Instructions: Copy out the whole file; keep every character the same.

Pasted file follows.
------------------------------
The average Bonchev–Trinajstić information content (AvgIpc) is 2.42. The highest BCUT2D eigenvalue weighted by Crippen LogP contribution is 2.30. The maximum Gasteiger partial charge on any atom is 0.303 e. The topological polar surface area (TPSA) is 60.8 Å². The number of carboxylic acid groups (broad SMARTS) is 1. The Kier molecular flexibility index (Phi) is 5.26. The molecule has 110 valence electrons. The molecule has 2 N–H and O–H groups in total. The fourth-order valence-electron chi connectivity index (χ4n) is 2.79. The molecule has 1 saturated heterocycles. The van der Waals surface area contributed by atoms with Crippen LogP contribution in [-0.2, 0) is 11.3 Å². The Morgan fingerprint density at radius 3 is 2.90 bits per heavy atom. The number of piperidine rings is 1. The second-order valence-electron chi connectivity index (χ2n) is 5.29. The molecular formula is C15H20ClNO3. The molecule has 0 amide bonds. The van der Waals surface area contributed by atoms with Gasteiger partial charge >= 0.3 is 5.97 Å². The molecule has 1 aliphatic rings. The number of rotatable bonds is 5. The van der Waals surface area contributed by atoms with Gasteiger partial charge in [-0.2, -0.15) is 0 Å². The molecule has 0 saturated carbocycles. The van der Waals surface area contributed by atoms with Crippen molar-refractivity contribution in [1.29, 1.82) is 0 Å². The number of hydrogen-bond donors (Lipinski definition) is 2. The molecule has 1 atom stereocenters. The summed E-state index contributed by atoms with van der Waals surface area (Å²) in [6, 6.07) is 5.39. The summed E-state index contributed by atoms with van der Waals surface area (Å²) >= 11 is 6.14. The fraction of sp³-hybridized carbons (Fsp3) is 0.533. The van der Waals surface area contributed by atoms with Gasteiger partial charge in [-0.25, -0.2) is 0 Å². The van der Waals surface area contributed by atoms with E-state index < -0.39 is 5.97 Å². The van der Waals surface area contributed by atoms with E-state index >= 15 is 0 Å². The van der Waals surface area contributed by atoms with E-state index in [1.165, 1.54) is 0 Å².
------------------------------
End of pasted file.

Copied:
The average Bonchev–Trinajstić information content (AvgIpc) is 2.42. The highest BCUT2D eigenvalue weighted by Crippen LogP contribution is 2.30. The maximum Gasteiger partial charge on any atom is 0.303 e. The topological polar surface area (TPSA) is 60.8 Å². The number of carboxylic acid groups (broad SMARTS) is 1. The Kier molecular flexibility index (Phi) is 5.26. The molecule has 110 valence electrons. The molecule has 2 N–H and O–H groups in total. The fourth-order valence-electron chi connectivity index (χ4n) is 2.79. The molecule has 1 saturated heterocycles. The van der Waals surface area contributed by atoms with Crippen LogP contribution in [-0.2, 0) is 11.3 Å². The Morgan fingerprint density at radius 3 is 2.90 bits per heavy atom. The number of piperidine rings is 1. The second-order valence-electron chi connectivity index (χ2n) is 5.29. The molecular formula is C15H20ClNO3. The molecule has 0 amide bonds. The van der Waals surface area contributed by atoms with Gasteiger partial charge >= 0.3 is 5.97 Å². The molecule has 1 aliphatic rings. The number of rotatable bonds is 5. The van der Waals surface area contributed by atoms with Gasteiger partial charge in [-0.2, -0.15) is 0 Å². The molecule has 0 saturated carbocycles. The van der Waals surface area contributed by atoms with Crippen molar-refractivity contribution in [1.29, 1.82) is 0 Å². The number of hydrogen-bond donors (Lipinski definition) is 2. The molecule has 1 atom stereocenters. The summed E-state index contributed by atoms with van der Waals surface area (Å²) in [6, 6.07) is 5.39. The summed E-state index contributed by atoms with van der Waals surface area (Å²) >= 11 is 6.14. The fraction of sp³-hybridized carbons (Fsp3) is 0.533. The van der Waals surface area contributed by atoms with Gasteiger partial charge in [-0.25, -0.2) is 0 Å². The van der Waals surface area contributed by atoms with E-state index < -0.39 is 5.97 Å². The van der Waals surface area contributed by atoms with E-state index >= 15 is 0 Å². The van der Waals surface area contributed by atoms with E-state index in [1.165, 1.54) is 0 Å².